The Mercedes-Benz GLA250 we tested recently is an affordable package for buyers wanting a three-pointed star badge on a small SUV, but choosing a GLA just got a whole lot harder.
The Mercedes-AMG GLA35 slots neatly between the GLA250 and the riotous GLA45, boasting more kit, upgraded handling, and a significant bump in performance and sticker price.
AMG is a proper Mercedes-Benz sub-brand these days, given one in five of all Benz cars sold here wears an AMG badge of some variety. That’s a staggering ratio given the premium they command.
Back in my younger days, AMGs were special models with big performance and big price tags to match, many of which are considered collectables these days. I’m thinking of the C36 a mate drove back in the day which cost him more than $150,000, and the first V8-powered E55 which set another mate back $225,000 in the late ’90s. Huge money.
Thankfully, the premiums aren’t nearly as high in 2020.
The AMG extras amount to a lot more than just the specific body work and bigger turbo on the GLA, both of which point to its performance bent. This is a lot more than a cosmetic makeover, the 35 AMG has proper go-fast kit that delivers a bigger grin when you feel the urge to get stuck in.
Most of the mechanicals and electronics have received the AMG treatment, including the eight-speed dual-clutch transmission, variable all-wheel drive, and adaptive suspension including unique steering geometry and lightweight components.
There’s a bigger wheel and tyre package for a larger contact patch, as well as upgraded brakes. Inside, it’s a visual extravaganza that makes me smile every time I get behind the whee. It’s 100 per cent premium – but then again so was the GLA250 we tested.
The GLA35 is priced from $82,935 before on-road costs, excluding options from the (relatively limited) spec sheet.
Our tester included one of the six metallic paint finishes for the exterior (Mountain Metallic Grey, $1490), 20-inch black alloy wheels ($790), and the Driving Assistance Package ($1990) that adds adaptive cruise and rear cross-traffic alert, active lane-change assist, and route-based speed adaptation which takes into account traffic hazards such as roundabouts whenever adaptive cruise control is activated.
We also had the Vision Package ($1190), which adds adaptive high-beam assist plus, multi-beam LED headlights, a panoramic sunroof, and the parking package including a 360-degree camera.
Audiophiles should opt for the Communications Package that upgrades the sound system to a Burmester 12-speaker unit with a nine-channel subwoofer and 590W of power, along with a head-up display.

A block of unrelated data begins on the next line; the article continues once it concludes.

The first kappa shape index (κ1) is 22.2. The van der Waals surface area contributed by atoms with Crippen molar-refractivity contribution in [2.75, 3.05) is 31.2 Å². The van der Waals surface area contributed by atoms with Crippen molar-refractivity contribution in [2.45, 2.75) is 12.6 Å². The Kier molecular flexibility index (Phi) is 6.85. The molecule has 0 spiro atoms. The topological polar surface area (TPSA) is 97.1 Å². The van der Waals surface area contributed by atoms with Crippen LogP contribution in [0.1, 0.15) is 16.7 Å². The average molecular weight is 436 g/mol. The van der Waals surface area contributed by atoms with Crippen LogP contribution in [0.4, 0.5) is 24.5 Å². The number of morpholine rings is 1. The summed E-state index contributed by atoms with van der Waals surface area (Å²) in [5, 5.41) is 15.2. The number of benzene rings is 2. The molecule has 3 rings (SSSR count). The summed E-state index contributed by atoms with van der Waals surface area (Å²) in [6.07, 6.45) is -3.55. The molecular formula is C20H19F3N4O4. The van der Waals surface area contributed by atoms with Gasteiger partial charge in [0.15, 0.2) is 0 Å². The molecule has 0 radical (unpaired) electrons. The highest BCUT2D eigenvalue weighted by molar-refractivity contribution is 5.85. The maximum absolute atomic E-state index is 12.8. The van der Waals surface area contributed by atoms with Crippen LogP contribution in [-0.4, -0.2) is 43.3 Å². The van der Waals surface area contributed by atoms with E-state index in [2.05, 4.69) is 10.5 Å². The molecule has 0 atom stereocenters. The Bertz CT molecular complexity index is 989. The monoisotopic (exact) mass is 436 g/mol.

As far as rivals go, the GLA35 is within striking distance of the rapid Audi RSQ3 ($89,990) and punchy BMW X2 M35i ($69,900).
Your GLA35 gets a lot more than just performance upgrades, starting with the AMG Night Package which includes a blacked-out belt line, exhaust tips, front splitter, side sill inserts, rear apron, and side mirrors.
The optional matte black 20-inch wheels on our tester look sharp, though it’s worth noting you still get 20-inch wheels with twin spokes as standard. The GLA35 also packs electric/memory/heated front seats, a panoramic glass sunroof, keyless entry and go, configurable ambient lighting, wireless charging, wired Apple CarPlay and Android Auto, a powered tailgate, and AMG interior add-ons like mats and pedals.
There’s also the latest MBUX infotainment system featuring two 10.25-inch high-resolution screens for the instrument display and infotainment. You also get one of the most visually spectacular AMG flat-bottom steering wheels in Nappa leather in the business thanks to the brushed alloy metalwork and backlit drive mode dial.
Shout-out to the standard red/black Lugano leather upholstery, too, for its comfort, styling, and suppleness. It matches the Mountain Grey paintwork perfectly.
It’s an extensive inventory of equipment, but not such a big step from the GLA200 and GLA250 given the equipment levels in those variants.
The new-generation Mercedes-Benz GLA is yet to be tested by ANCAP or Euro NCAP, but it’s worth noting its platform mates – the A-Class, B-Class, CLA, and GLB – have all achieved five stars.
For example, the all-new GLB scored 92 per cent in adult occupant protection, 88 per cent for child occupant protection, 78 per cent for vulnerable road user and 76 per cent for safety assist.
All models come standard with autonomous emergency braking, blind-spot assist, exit warning assistant, active lane-keeping assist, nine airbags, an active bonnet, cross-wind assist, Pre-Safe, and traffic sign assist.
Most readers know AMG isn’t known for its subtlety. Instead, it’s known for its boisterous exhaust notes and overtly-styled designs.
The same goes for the cabin in the GLA35, but it’s more overstated than the exterior, with more bling than a Gucci store.
The Lugano leather upholstery in red and black could be misconstrued as being a bit garish, but the seats are wonderfully comfortable and offer a fine contrast with the grey paintwork of this tester.
There’s more than enough brightwork with a combination of brushed and polished alloy inserts throughout the cockpit. By far my favourite pieces are the trademark turbine-inspired air vents that feature so heavily (five up front, two out back).
There are very few hard plastics but what there is looks and feels premium to the touch. The AMG flat-bottomed steering wheel wrapped in Nappa leather is something to behold, but it’s also home to cutting-edge technology including touch and swipe drive mode buttons and a handy drive mode dial.